2.Appointing Proper Negotiation Representative

Historically, Chinese people tended to deem job title as a social identification. They would weigh the title of the counterparties' representative before getting into the substantial negotiation. They usually expect foreign parties to assign representatives with equivalent or even higher titles than the people from their own side, which makes them feel being enough respected.

Therefore, it will help the foreign party to have a good start in the negotiation if knowing the negotiation representative of the Chinese side and his or her job title in advance and then appointing proper representative(s). When a foreign party assigns representative(s) with higher title(s), Chinese party will appreciate it for being "lifted", which may smoothen the negotiation process and let the foreign party have a more friendly counterparty.

3. Familiar with Background Information of the Chinese Key Person

In most Chinese enterprises, there is a key person who has big influence in the company and usually is the final decision-maker. Depending on the nature of the Chinese enterprises, such key person could be the founder, the major shareholder or a representative appointed by government (in case of state-owned enterprises). Therefore, knowing well about the background of this key person is critical to the success of the deal.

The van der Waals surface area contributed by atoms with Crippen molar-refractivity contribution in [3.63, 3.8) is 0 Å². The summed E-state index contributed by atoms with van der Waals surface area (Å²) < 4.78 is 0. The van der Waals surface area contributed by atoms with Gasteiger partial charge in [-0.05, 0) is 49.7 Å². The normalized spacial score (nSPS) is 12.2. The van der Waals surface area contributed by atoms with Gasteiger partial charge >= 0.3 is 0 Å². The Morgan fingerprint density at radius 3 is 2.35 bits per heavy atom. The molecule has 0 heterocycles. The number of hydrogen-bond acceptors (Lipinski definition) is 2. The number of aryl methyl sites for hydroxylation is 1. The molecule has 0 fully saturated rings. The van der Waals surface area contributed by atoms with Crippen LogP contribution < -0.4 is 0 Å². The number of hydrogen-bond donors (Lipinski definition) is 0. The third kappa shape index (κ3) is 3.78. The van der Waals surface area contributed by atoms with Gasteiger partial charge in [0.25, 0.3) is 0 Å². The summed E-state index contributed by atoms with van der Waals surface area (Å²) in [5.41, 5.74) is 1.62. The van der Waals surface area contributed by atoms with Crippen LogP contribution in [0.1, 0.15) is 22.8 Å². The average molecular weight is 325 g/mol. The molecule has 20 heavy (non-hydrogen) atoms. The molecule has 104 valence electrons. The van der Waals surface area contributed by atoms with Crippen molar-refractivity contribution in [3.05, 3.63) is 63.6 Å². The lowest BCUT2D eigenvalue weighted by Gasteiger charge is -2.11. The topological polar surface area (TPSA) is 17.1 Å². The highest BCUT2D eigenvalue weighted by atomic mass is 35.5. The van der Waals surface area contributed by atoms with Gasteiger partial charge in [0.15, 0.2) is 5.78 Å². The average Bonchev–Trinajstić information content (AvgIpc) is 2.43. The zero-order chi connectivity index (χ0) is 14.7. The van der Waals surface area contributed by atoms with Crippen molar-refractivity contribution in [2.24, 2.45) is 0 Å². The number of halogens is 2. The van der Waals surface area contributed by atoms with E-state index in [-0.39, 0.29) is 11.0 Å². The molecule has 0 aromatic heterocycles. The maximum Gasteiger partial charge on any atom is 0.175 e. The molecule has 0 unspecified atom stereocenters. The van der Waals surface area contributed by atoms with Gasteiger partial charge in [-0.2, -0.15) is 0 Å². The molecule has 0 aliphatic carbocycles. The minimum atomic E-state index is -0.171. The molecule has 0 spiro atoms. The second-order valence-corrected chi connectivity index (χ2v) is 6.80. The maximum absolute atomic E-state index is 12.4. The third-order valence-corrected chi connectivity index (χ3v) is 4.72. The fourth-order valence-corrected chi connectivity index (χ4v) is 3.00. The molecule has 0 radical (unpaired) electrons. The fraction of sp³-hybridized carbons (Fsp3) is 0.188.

Sometimes, the key person is at an elder age and has experienced difficult economic times in before 1980. In this situation, the key person tends to be more conservative, risk-avoiding and slower in making decisions4. He or she will take his or her personal reputation, dignity, as well as responsibilities to employees and public opinions into account integrated. Foreign party must have special patience when negotiating with this kind of key person. The negotiation tactics is to show sympathy and understanding to personal experience of struggle with adverse, emphasize the long-term benefits of the deal and the positive contributions to society and local community.

Where the key person is relatively young in his/her thirties or forties, who had better education background or comes from a rich family, it is not difficult to tell that this kind of key person tends to be arrogant, sharp, risk-taking, and cares much more about investment return than social benefits5. The positive aspects for negotiating with such people are that they usually understand global norms to do business, are willing to compromise on non-monetary issues, and make decisions effectively and rapidly. Foreign party should devote sufficient time and energy to demonstrate the rationale and profitability of the contemplated transaction in such cases.

4. Putting up with Nationalism